Under the Board's reasoning there could hardly be a situation in which two or more applications would be mutually exclusive, as it could always be pointed out that the grant of one would not preclude the grant of others at some time in the indefinite future when the volume of air traffic might have developed to the extent that an additional carrier or carriers could be supported. The test of mutual exclusiveness because of economic conditions should be as of the time the applications are being considered and an award is being made. Northwest had just as much right to be considered as a candidate for nonstop authority to compete with United as had Capital and American, unless, as the Board claims, it had forfeited its right to be considered because it failed to file a formal motion or petition that its application be heard simultaneously with those of the other two carriers.
Our conclusion is that the Board's proposal for Capital and the applications of American and Northwest were mutually exclusive.
3. Where two bona fide applications are mutually exclusive, it is ordinarily true that one may not be granted without a hearing to both. This fundamental principle of fair play was announced by the Supreme Court in Ashbacker Radio Corporation v. Federal Communications Commission, 326 U.S. 327, 66 S. Ct. 148, 90 L. Ed. 108, decided December 3, 1945. In that case Fetzer applied in March, 1944, for authority to construct a new broadcasting station at Grand Rapids. In May, 1944, before the Commission had acted on Fetzer's application, Ashbacker applied for permission to operate at Muskegon on the same frequency which Fetzer had asked for Grand Rapids. The Commission said intolerable interference would result to both and that the applications were "actually exclusive." In June, 1944, the Fetzer application was granted without a hearing and on the same day Ashbacker's application was designated for hearing. Ashbacker then filed a petition for hearing, rehearing and other relief, directed against the grant of the Fetzer application. It does not appear that Ashbacker had moved for a consolidated hearing of the two applications prior to the issuance of the license to Fetzer. The Supreme Court summarized its decision thus, 326 U.S. at page 333, 66 S. Ct. at page 151: "* * * We only hold that where two bona fide applications are mutually exclusive the grant of one without a hearing to both deprives the loser of the opportunity which Congress chose to give him."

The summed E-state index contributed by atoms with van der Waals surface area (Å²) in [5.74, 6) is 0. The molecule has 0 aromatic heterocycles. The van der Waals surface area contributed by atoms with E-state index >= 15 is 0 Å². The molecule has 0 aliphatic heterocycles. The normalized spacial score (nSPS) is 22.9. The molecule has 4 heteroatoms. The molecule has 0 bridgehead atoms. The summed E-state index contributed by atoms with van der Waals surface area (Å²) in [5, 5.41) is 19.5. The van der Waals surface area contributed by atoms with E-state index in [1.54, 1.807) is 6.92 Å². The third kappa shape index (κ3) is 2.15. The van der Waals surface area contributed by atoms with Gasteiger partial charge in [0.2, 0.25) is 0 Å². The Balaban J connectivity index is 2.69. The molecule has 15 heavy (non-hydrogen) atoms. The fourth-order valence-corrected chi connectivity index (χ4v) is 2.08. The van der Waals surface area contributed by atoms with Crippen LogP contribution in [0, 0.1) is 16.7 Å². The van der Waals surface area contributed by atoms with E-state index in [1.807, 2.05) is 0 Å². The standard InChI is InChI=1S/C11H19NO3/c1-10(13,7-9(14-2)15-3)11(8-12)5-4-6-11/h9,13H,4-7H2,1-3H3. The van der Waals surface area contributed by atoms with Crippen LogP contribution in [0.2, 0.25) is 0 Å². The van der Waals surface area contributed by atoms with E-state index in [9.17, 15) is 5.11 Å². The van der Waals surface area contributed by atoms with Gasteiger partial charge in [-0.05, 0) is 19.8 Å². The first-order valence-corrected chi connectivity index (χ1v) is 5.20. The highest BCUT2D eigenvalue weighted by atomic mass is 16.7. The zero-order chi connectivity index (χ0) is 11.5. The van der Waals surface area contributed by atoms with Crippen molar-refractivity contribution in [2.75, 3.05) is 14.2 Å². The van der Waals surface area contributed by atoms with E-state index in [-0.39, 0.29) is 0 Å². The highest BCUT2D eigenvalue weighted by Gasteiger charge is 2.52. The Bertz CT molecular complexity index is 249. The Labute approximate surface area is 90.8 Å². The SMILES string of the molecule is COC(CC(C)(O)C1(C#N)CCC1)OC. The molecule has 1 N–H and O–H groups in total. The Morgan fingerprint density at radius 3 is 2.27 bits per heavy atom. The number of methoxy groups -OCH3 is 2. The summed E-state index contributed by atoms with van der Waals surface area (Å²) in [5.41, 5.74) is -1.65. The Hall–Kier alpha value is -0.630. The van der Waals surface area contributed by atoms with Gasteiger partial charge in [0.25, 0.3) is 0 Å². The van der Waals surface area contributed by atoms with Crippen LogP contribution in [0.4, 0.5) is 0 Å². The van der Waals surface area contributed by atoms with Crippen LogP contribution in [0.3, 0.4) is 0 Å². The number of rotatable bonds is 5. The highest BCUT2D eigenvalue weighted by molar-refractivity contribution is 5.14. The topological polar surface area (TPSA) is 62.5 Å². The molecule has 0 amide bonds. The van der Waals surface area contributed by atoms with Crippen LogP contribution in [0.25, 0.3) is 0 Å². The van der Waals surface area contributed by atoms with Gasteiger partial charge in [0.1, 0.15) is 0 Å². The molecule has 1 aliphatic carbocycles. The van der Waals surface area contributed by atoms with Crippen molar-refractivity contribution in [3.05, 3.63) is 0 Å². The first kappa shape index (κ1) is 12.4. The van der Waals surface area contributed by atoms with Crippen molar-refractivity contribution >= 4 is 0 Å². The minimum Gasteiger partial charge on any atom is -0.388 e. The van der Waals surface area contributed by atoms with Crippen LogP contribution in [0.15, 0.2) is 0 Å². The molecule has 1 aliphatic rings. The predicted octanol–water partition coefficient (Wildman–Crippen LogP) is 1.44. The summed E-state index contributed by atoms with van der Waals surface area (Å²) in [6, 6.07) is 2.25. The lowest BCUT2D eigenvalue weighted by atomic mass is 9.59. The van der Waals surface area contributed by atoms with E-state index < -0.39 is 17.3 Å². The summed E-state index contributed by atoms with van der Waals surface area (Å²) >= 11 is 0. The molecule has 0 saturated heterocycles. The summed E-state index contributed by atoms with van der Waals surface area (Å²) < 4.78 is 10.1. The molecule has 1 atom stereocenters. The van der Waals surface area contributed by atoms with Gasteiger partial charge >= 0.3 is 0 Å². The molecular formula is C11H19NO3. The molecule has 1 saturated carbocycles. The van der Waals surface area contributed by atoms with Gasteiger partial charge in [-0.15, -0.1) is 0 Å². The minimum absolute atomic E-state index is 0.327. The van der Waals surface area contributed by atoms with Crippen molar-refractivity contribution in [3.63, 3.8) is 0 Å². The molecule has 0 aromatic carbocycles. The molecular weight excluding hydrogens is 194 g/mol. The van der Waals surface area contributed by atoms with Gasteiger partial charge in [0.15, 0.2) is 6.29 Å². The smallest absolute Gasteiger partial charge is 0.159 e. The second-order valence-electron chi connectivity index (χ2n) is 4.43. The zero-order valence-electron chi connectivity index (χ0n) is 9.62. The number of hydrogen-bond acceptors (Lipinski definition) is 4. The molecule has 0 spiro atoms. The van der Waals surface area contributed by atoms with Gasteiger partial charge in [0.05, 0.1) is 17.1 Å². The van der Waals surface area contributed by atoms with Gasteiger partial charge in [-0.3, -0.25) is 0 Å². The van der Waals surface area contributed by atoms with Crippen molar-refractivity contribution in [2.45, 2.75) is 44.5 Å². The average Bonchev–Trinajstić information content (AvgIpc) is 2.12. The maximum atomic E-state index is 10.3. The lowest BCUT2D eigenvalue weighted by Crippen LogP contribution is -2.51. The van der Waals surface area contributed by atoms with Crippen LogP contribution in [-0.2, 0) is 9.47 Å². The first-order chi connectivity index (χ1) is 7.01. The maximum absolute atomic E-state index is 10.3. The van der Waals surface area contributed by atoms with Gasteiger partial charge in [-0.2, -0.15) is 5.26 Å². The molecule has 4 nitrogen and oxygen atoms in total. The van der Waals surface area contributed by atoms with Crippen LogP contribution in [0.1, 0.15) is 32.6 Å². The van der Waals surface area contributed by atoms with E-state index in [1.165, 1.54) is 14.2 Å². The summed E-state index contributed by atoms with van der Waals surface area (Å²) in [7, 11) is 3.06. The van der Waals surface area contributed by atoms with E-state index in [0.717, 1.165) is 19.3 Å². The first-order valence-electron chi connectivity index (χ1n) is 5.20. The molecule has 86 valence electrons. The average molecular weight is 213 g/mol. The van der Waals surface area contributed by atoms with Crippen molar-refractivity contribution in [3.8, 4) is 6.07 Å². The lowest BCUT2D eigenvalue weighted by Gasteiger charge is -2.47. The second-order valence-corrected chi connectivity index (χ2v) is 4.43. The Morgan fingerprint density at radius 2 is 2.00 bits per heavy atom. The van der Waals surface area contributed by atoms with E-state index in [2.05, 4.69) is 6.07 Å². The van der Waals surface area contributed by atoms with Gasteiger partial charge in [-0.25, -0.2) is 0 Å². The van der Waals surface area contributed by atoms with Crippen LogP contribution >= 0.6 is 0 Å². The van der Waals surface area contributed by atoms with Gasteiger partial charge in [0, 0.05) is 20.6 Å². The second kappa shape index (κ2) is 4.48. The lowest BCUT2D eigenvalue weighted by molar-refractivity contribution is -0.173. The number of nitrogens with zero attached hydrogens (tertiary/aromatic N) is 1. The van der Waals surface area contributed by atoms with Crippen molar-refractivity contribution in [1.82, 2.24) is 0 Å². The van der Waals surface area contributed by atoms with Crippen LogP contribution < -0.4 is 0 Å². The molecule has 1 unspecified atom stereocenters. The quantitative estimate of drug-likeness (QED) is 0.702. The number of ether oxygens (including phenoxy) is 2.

This court said in 1949, writing in Seaboard & Western Airlines v. Civil Aeronautics Board, 86 U.S.App.D.C. 9, 11-12, 181 F.2d 777, 779-780, "* * * it seems equally clear that if the Board has under consideration in a pending proceeding the fixing of routes, generally or of a specific nature, in an area and the selection of carriers to operate over those routes, it must include in the proceeding all pending applications for certificates over such proposed routes. Otherwise, the statutory rights of excluded applicants to hearing and decision upon their applications would be futile."
It is not bound to follow this procedure even in cases of clearly conflicting applications, the Board says, unless suitable requests for consolidation are made by the persons concerned, as it cannot be expected to search its own files for applications which might conflict with the one being considered. Whether so or not, we need not decide, for here Northwest's exceptions to the examiner's report, filed nearly a year before decision, pointed out the existence of an Ashbacker situation and requested comparative consideration. The only questions are: (a) was this a sufficient request or was it necessary, as the Board insists, that the request be made by formal motion or petition; and (b) did Northwest forfeit its right to a simultaneous hearing, even if its exceptions sufficed as a request for consolidation, by not making the request before the examiner's hearing began?